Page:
So, basically, under the city's current credit card policy, city employees can potentially embezzle money without facing prosecution. As Commonwealth’s Attorney Joe Platania explained in a recent letter to City Manager Chip Boyles, enforcement and oversight measures in the policy are so "lax" that his office would likely be unable to successfully prosecute an embezzlement case.
Platania also made a point of saying it was "the third time" he had discussed issues about the credit card policy with city officials, and his frustration was palatable: “I am the city’s elected prosecutor, not its compliance manager,” he wrote. “Unless and until this is formally dealt with by city leadership, we will continue to read editorials … calling for the city to ‘solve its credit card problems.’”
"Since he directly asked them to set a policy to better monitor the credit cards, and they refused to act, his position makes sense," says David Heilberg, a long-time Charlottesville criminal defense attorney. "Without controls, the Robin Hood defense would probably work in a jury trial within the eligible cross section of City residents."
Looming over all this, of course, is former City Manager Tarron Richardson, who in 2019 said the city's current credit card policy didn't have enough "accountability measures or consequences" and that it was also vague in the examples of misuse.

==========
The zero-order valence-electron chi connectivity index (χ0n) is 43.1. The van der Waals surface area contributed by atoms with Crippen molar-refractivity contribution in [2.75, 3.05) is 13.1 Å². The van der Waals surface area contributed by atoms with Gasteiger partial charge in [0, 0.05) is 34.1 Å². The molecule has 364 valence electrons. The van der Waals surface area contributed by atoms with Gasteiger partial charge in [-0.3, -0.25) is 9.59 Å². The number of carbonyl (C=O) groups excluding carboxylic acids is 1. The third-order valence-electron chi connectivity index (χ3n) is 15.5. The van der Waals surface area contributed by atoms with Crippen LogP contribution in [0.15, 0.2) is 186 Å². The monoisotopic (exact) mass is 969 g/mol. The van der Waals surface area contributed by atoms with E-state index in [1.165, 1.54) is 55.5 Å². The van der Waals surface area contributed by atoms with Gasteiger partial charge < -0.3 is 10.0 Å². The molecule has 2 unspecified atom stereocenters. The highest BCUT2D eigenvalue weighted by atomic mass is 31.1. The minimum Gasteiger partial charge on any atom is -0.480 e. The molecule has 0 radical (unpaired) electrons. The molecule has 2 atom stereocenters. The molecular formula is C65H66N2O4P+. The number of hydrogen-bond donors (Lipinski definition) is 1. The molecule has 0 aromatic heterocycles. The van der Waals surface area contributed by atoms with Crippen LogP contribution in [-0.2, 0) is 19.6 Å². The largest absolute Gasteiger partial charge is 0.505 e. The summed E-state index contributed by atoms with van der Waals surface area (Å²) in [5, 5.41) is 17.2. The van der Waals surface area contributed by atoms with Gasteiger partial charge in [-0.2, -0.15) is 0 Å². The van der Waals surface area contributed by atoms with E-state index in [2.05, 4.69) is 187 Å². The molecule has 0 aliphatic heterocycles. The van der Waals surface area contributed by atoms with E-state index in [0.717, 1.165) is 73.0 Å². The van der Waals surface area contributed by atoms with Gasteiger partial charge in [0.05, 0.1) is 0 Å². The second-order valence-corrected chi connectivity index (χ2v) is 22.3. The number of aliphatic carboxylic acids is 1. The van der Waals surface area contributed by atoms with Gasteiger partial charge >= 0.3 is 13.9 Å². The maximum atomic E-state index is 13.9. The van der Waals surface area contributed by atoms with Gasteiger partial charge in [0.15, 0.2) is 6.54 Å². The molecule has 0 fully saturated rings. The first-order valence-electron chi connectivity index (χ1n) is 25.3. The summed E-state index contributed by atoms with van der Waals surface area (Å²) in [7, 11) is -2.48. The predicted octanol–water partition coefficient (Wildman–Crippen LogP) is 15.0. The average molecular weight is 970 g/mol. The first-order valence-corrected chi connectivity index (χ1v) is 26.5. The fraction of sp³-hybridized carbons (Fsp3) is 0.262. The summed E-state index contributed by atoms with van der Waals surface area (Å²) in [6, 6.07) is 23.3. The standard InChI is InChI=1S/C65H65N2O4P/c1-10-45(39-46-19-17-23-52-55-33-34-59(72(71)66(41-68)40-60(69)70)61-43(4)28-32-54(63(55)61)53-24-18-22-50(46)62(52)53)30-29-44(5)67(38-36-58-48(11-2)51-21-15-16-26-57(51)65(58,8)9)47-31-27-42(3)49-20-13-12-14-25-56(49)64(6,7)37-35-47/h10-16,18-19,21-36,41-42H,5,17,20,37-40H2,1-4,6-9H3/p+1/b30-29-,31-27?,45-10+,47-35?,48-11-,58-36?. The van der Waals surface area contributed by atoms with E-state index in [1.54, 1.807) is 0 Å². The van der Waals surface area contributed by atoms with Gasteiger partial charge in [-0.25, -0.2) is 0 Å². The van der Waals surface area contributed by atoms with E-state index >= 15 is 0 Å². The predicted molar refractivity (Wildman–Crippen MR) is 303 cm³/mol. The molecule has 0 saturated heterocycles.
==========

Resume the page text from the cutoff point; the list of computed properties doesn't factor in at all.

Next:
“It’s of paramount importance [to accountability]. It holds folks accountable for the use of taxpayer dollars,” he said of his proposed policy changes. As the Daily Progress reported, Charlottesville officials charged more than $839,000 to credit cards in the first six months of last year.
You also have to wonder why Charlottesville Mayor Nikuyah Walker leaked the February 3 memo from City Attorney Lisa Robertson warning city councilors about possible illegal use of credit cards = which sparked this latest credit card controversy - and began vigorously defending her own problematic credit card use. Indeed, using credit cards to purchase gifts cards for community members, which Walker admitted to, was one of the things that Robertson warned about in her memo. However, as Platania explained, the memo was "meant to start an internal conversation about the need for an updated [credit card] policy."
On her Facebook page today Walker wrote that the memo read "more as an indictment instead of educational material," and then offered this: "I’ve...watched people go to jail and prison when they were innocent, so I know that I neither have the right color of skin or enough dead presidents to fight “leaders” who have determined my guilt without due process. I had no reason to trust this process or the intentions of those who played a role in it."
Of course, it could also be about our city government refusing to implement a new credit card policy, despite a strong recommendation from the former city manger, repeated reminders from Platania, and a year or two of media attention about it.
"The bottom line seems to be that the City was dysfunctional in allowing credit cards to be used like this and even more dysfunctional for not acting to fix the problem after they were advised to do so by Mr. Platania," says Heilberg.